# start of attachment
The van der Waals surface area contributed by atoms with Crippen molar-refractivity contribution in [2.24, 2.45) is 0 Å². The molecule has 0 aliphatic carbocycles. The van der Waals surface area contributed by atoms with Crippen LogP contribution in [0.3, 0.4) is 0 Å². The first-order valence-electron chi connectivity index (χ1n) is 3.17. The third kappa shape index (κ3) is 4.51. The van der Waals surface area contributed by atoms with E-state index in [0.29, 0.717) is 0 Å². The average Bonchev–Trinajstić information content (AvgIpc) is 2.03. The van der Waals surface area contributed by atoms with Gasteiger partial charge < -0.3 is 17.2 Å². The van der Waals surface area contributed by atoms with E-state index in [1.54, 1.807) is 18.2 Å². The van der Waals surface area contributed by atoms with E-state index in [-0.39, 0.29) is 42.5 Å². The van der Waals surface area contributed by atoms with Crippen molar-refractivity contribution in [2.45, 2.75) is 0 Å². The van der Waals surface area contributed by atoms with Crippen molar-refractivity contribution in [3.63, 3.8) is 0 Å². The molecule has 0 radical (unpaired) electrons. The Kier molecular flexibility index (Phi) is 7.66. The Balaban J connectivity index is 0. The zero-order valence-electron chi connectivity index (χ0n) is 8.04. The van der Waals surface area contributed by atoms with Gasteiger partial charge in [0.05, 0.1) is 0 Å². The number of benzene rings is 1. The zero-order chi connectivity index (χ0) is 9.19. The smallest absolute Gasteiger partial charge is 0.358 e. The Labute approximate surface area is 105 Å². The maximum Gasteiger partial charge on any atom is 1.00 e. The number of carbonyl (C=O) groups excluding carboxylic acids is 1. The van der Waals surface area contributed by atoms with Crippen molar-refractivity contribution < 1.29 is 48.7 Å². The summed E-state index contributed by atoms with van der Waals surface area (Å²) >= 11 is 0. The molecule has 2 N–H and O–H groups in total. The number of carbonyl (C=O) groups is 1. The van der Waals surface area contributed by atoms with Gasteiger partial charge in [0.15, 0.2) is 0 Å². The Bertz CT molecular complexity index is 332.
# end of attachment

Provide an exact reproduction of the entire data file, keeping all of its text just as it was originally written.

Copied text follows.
The van der Waals surface area contributed by atoms with Crippen molar-refractivity contribution in [2.24, 2.45) is 0 Å². The molecule has 0 aliphatic carbocycles. The van der Waals surface area contributed by atoms with Crippen LogP contribution in [0.3, 0.4) is 0 Å². The first-order valence-electron chi connectivity index (χ1n) is 3.17. The third kappa shape index (κ3) is 4.51. The van der Waals surface area contributed by atoms with E-state index in [0.29, 0.717) is 0 Å². The average Bonchev–Trinajstić information content (AvgIpc) is 2.03. The van der Waals surface area contributed by atoms with Gasteiger partial charge < -0.3 is 17.2 Å². The van der Waals surface area contributed by atoms with E-state index in [1.54, 1.807) is 18.2 Å². The van der Waals surface area contributed by atoms with E-state index in [-0.39, 0.29) is 42.5 Å². The van der Waals surface area contributed by atoms with Crippen molar-refractivity contribution in [2.45, 2.75) is 0 Å². The van der Waals surface area contributed by atoms with Crippen molar-refractivity contribution in [3.63, 3.8) is 0 Å². The molecule has 0 radical (unpaired) electrons. The Kier molecular flexibility index (Phi) is 7.66. The Balaban J connectivity index is 0. The zero-order valence-electron chi connectivity index (χ0n) is 8.04. The van der Waals surface area contributed by atoms with Gasteiger partial charge in [0.05, 0.1) is 0 Å². The number of benzene rings is 1. The zero-order chi connectivity index (χ0) is 9.19. The smallest absolute Gasteiger partial charge is 0.358 e. The Labute approximate surface area is 105 Å². The maximum Gasteiger partial charge on any atom is 1.00 e. The number of carbonyl (C=O) groups excluding carboxylic acids is 1. The van der Waals surface area contributed by atoms with Crippen molar-refractivity contribution < 1.29 is 48.7 Å². The summed E-state index contributed by atoms with van der Waals surface area (Å²) >= 11 is 0. The molecule has 2 N–H and O–H groups in total. The number of carbonyl (C=O) groups is 1. The van der Waals surface area contributed by atoms with Gasteiger partial charge in [0.15, 0.2) is 0 Å². The Bertz CT molecular complexity index is 332.